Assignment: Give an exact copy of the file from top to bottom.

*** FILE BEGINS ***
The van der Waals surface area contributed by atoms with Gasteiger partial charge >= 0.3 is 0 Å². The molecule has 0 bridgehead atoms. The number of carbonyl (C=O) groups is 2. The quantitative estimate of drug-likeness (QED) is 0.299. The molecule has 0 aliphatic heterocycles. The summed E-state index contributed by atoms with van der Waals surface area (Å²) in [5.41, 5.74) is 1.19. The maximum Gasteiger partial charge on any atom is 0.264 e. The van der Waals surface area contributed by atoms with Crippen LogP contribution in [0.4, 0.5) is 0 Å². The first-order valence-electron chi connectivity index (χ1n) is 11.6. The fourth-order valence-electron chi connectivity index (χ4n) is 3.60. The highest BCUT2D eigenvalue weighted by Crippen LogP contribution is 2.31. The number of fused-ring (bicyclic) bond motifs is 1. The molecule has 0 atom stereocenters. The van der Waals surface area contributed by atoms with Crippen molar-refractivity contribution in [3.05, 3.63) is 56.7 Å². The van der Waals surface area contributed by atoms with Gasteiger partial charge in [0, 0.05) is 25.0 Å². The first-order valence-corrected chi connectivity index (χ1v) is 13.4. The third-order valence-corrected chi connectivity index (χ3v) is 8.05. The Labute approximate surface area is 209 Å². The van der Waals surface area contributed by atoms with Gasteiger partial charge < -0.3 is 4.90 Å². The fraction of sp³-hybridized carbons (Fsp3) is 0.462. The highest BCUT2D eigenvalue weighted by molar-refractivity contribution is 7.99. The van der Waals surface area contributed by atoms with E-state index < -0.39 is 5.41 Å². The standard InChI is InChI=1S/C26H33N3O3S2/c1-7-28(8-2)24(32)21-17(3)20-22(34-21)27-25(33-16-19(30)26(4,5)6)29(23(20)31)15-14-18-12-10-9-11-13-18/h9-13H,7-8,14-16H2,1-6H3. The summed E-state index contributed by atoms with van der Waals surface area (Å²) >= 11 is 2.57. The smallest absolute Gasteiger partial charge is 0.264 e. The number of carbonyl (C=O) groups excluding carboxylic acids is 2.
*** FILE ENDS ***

The van der Waals surface area contributed by atoms with Gasteiger partial charge >= 0.3 is 0 Å². The molecule has 0 bridgehead atoms. The number of carbonyl (C=O) groups is 2. The quantitative estimate of drug-likeness (QED) is 0.299. The molecule has 0 aliphatic heterocycles. The summed E-state index contributed by atoms with van der Waals surface area (Å²) in [5.41, 5.74) is 1.19. The maximum Gasteiger partial charge on any atom is 0.264 e. The van der Waals surface area contributed by atoms with Crippen LogP contribution in [0.4, 0.5) is 0 Å². The first-order valence-electron chi connectivity index (χ1n) is 11.6. The fourth-order valence-electron chi connectivity index (χ4n) is 3.60. The highest BCUT2D eigenvalue weighted by Crippen LogP contribution is 2.31. The number of fused-ring (bicyclic) bond motifs is 1. The molecule has 0 atom stereocenters. The van der Waals surface area contributed by atoms with Crippen molar-refractivity contribution in [3.05, 3.63) is 56.7 Å². The van der Waals surface area contributed by atoms with Gasteiger partial charge in [0, 0.05) is 25.0 Å². The first-order valence-corrected chi connectivity index (χ1v) is 13.4. The third-order valence-corrected chi connectivity index (χ3v) is 8.05. The Labute approximate surface area is 209 Å². The van der Waals surface area contributed by atoms with Gasteiger partial charge < -0.3 is 4.90 Å². The fraction of sp³-hybridized carbons (Fsp3) is 0.462. The highest BCUT2D eigenvalue weighted by molar-refractivity contribution is 7.99. The van der Waals surface area contributed by atoms with E-state index < -0.39 is 5.41 Å². The standard InChI is InChI=1S/C26H33N3O3S2/c1-7-28(8-2)24(32)21-17(3)20-22(34-21)27-25(33-16-19(30)26(4,5)6)29(23(20)31)15-14-18-12-10-9-11-13-18/h9-13H,7-8,14-16H2,1-6H3. The summed E-state index contributed by atoms with van der Waals surface area (Å²) >= 11 is 2.57. The smallest absolute Gasteiger partial charge is 0.264 e. The number of carbonyl (C=O) groups excluding carboxylic acids is 2.